The Cultural Phenomenon of YouTube Paper

Website and one cannot measure its full effects on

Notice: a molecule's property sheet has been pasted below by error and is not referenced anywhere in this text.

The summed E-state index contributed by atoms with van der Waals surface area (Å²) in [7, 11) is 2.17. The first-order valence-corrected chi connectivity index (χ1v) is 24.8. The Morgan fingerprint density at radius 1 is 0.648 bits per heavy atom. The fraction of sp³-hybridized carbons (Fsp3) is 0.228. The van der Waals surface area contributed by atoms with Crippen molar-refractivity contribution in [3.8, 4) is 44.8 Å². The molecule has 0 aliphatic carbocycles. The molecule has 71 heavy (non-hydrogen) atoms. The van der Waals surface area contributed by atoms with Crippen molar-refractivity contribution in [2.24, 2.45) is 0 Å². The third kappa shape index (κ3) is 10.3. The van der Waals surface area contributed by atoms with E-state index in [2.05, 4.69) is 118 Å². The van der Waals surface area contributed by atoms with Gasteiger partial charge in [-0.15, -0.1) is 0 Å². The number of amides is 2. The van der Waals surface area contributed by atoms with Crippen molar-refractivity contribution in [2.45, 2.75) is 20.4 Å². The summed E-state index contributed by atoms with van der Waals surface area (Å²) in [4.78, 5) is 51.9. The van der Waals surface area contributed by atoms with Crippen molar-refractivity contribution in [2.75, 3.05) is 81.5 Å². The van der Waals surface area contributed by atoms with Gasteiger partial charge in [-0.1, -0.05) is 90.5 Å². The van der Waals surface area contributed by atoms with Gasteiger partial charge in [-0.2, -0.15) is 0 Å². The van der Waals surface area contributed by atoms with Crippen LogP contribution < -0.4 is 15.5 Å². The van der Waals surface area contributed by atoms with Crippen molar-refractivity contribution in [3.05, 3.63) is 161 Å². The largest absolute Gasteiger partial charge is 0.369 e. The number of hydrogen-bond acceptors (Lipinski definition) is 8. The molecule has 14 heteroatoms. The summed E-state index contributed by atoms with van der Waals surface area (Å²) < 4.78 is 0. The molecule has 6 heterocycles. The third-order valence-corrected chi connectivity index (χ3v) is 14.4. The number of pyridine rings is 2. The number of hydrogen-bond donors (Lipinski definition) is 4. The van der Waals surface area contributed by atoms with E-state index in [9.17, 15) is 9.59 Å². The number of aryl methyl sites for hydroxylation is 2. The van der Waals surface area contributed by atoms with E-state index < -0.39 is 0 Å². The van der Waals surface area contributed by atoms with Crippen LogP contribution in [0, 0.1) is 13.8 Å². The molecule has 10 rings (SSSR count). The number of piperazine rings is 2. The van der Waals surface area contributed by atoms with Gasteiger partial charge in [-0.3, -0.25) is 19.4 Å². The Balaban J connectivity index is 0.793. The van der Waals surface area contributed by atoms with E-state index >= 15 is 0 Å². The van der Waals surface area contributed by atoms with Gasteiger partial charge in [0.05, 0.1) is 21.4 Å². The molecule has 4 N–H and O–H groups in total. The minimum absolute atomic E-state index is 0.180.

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Unformatted text preview: biquity and everydayness. (Burgess 29) Users do not always intend to create a viral video. There is not one single format for a popular video. Many artists take advantage of the opportunity for self-promotion and can begin their careers without the help of major record labels. While big businesses, do not necessarily view this as a positive effect of YouTube, aspiring musicians see it as a valuable opportunity. YouTube allows unsigned artists to profit through its partners Gibbons 7 program from advertising. Los Angeles based indie band Pompaloose, has recently achieved success, which includes a featured song in a series of car commercials, through YouTube. Pompaloose’s lead singer Nataly Dawn said of YouTube, “People think YouTube is a place for kittens and puppies and babies and boobs- but it’s really an untapped community and a marketplace. It’s hard to communicate to people who are attached to the old model of the music industry” (Savage). Musicians are not the only individuals who benefit from YouTube’s self-promoting design. Comedians have also gained popularity through the website. After the explosive popularity of Saturday Night Live digital short “Lazy Sunday,” new cast-member Andy Samberg and writing partners Jorma Taccone and Akiva Schnaffer attracted mainstream media attention. Their small video projects, such as a parody of teen drama The O.C. entitled The’Bu led them to jobs writing for MTV and Saturday Night Live (Burgess 22). YouTube has created a completely new genre of “star.” Video-blogging, hereafter known as “vlogging,” is a style of video that is fundamental in the YouTube community. Vloggers account for almost half of the channels in YouTube’s Most Subscribed category. Vloggers comment on a range of topics, from current affairs to celebrity culture. Many of these vloggers, like twenty-three year old Phillip DeFranco, or sxephil, make enough money from YouTube and related projects to sustain a living (Snickars 96). The evolution of YouTube’s own style of video reveals the significant effect that YouTube has had on society. Some believe that the excess of amateur videos celebrates mediocrity. This is a rather pessimistic view of society. There are, however, YouTube “stars” who are famous for their lack of talent and notoriously obnoxious behavior. Chris Crocker’s “Leave Britney Alone” video has been viewed by over forty-two million people and his status as Gibbons 8 a star is maintained through his ongoing participation in the YouTube c...
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